Dyslexia Learning Disability


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Dyslexia learning disability is a condition associated with poor reading. Children who have dyslexia find it difficult to learn to read because of information processing problems related to auditory or visual perceptual deficits. Many of these children, but not all, have problems with reversals of letters, words or numbers.

Recent research has indicated specific methods of teaching and instruction to help students to learn to read irrespective of the underlying problem, whether dyslexia learning disability or anything else.

What is dyslexia learning disability?

Children with an average or above average IQ but who read one and half or more below their grade level, may have dyslexia. Real dyslexia affects around three to six percent of the population, but it has been observed in certain parts of the country that up to fifty percent of students do not read at their grade level.

This implies that for most children unable to read at grade level, the reason is ineffective reading instructions, and not necessarily dyslexia learning disability. The dyslexic child may suffer from having a learning disability combined with exposure to ineffective instructions.

Symptoms of dyslexia learning disability

Children who have the following symptoms may be suffering from dyslexia learning disability:

- they may experience letter or word reversal, such as b/d, p/q when reading

- they may experience letter or word reversal, while writing

- they have find it difficult to repeat what they are told

- poor printing, handwriting or drawing ability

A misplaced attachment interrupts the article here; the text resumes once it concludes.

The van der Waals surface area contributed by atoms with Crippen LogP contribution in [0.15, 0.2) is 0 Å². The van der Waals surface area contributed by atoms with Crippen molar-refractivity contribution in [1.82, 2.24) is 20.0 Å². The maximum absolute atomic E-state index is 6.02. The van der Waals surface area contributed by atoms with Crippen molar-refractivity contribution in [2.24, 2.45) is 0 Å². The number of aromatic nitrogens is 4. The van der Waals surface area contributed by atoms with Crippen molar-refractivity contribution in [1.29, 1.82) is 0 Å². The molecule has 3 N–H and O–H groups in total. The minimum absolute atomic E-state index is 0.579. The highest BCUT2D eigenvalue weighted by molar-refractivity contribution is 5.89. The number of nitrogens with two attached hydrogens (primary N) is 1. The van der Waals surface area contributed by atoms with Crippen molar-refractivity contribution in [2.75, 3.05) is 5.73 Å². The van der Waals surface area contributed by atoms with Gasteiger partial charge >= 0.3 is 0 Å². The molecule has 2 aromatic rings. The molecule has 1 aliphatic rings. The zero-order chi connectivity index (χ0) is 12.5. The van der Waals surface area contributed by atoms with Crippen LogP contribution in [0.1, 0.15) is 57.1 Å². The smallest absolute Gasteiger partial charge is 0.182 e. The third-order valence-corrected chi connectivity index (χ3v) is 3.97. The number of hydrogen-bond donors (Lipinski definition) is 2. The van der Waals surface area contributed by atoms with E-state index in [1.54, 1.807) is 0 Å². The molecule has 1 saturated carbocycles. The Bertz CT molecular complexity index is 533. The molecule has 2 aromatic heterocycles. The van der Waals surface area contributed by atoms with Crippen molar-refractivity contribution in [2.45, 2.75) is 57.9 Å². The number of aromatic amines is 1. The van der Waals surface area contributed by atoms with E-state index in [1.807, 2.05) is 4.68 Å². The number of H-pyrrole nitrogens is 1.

- they may reverse letters or words when spelling

- may find it difficult to comprehend spoken or written directions

- find right left directions difficult

- find it difficult to remember or understand things they have read or was said to them

- find it difficult to put their thoughts down on paper

Children who have dyslexia learning disability display these symptoms not because of poor vision or hearing problems, but due to brain dysfunction. Their eyes and ears work properly, but the images or sounds get scrambled in the lower brain centers before reaching the higher centers of their brain. This leads to confusion and frustration in the learner.

When a child shows symptoms of dyslexia learning disability, it is important to conduct a neurodevelopmental exam, which includes tests of vision, hearing, coordination, neurological development, visual and auditory perception, academic achievement and intelligence.

Very often, it is possible to assist perception problems with exercises which help in improving a specific problem, or by teaching techniques which compensate for a problem. These can be done at home, too. Sometimes, taking the help of a speech therapist or an educational therapist can be useful.

What are the causes of dyslexia reading problems?

The chief reasons for dyslexia learning disability leading to reading problems are

- faulty reading instructions

- visual perception difficulties

- auditory perceptions difficulties

- difficulties with language processing

Intensified phonics, as different from the whole word approach (i.e see and say) is the best approach to effective reading instruction. It is important to learn word attack skills with the help of phonics, in addition to special help with acquiring expressive/receptive language skills, to improve dyslexia learning disability in reading.


Types of Learning Disabilities